In the first article of this series, I introduced the strategy called “Media Mindfulness” and its purpose to help people of faith bring their values to the media choices they make. You can read that article here. Media Mindfulness is an inquiry-based strategy – asking questions of a media text to get at the meaning of the text and then to decide how to respond as believers. This article will look at the first question of the Media Mindfulness strategy: What is going on?
In order to delve into the message a media text presents us, we first need to ask what’s going on. What am I seeing? What am I hearing, playing, or reading? What story is being told? Who is involved? How are they behaving?
In this first question of the strategy we simply aim to become aware of the media text itself, the story it’s telling and the way it tells the story. Say, for example, that I’m watching an episode of my favorite television show. I ask what’s going on. Since I tend to like the shows that solve mysteries, usually what’s going on is that there is some problem or crime to solve and the characters work really hard, usually under time constraints (since that makes the show more intense), to fix some problem that would have serious consequences or to catch the bad guy and see that justice is done. What’s going on also involves how the characters do what they do. Are they competent crime solvers? Are they likeable as characters? What kind of characteristics do they show? Question number one is that simple: what’s going on? At this point in the strategy we only ask what. It’s later that we begin asking why.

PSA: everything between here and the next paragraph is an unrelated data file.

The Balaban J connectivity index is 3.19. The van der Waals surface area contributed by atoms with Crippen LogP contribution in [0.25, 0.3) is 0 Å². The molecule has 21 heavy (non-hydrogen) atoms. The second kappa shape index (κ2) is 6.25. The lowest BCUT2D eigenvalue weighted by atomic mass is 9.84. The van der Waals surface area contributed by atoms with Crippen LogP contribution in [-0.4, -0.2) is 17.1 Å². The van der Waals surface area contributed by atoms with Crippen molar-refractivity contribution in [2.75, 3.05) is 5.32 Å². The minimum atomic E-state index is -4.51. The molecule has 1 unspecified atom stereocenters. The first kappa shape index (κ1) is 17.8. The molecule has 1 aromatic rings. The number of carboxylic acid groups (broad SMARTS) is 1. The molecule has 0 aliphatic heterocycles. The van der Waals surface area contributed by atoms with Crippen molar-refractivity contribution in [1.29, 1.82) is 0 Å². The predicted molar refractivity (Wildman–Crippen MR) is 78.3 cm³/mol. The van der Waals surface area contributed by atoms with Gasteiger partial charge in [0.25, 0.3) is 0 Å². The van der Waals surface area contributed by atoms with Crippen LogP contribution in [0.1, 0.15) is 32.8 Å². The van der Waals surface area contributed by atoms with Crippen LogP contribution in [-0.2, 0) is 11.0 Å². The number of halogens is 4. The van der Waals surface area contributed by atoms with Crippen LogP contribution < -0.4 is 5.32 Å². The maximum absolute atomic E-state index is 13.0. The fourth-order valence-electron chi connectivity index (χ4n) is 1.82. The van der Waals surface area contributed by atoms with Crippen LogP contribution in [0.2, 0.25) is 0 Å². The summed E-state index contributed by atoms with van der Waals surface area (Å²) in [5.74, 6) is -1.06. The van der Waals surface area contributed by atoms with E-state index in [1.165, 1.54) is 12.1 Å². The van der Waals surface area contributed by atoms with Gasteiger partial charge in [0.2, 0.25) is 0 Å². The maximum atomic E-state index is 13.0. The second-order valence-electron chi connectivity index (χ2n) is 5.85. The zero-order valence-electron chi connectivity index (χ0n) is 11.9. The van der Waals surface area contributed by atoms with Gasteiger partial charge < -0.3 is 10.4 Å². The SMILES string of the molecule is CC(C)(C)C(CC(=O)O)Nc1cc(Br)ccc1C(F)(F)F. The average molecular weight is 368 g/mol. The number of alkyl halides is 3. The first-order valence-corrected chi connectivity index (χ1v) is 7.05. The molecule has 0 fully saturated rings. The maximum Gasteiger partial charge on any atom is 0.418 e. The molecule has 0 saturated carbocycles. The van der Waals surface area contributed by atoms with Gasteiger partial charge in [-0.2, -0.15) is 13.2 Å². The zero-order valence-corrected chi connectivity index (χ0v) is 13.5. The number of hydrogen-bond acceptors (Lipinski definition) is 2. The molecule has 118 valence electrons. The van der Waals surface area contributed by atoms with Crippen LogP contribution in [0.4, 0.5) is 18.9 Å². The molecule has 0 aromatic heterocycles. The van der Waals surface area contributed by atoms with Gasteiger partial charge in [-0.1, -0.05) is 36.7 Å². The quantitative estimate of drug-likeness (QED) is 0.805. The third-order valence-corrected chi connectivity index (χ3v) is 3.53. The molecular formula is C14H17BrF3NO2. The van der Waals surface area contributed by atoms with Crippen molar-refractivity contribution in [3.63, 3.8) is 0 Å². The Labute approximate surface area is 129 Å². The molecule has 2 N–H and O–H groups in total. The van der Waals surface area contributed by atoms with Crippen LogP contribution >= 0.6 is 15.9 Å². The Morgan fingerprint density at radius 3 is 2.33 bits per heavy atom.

Because question one is fairly straightforward, that doesn’t mean it’s unimportant. The answers to the questions posed in “what is going on?” all contribute to providing the basic information we need in order go deeper into the media text with the second question of the Media Mindfulness strategy: What is really going on? Question number two will be the topic of the next article so stay tuned.
About the Author
Sister Hosea Rupprecht is a member of the Daughters of St. Paul, a religious community dedicated to evangelization with the media. She holds a Master of Theological Studies degree from the University of St. Michael’s College in Toronto and an MA in Media Literacy from Webster University in St. Louis.
Sr. Hosea is director of the East Coast office of the Pauline Center for Media Studies, based in Staten Island, NY, and speaks on media literacy and faith to catechists, parents, youth, and young adults. Together with Father Chip Hines, she is the co-host of Searchlight, a Catholic movie review show on Catholic TV. Sr. Hosea is the author of How to Watch Movies with Kids: A Values-Based Strategy, released by Pauline Books & Media.
For the past 15 years, she has facilitated various film dialogues for both children and adults, as well as given presentations on integrating culture, faith and media.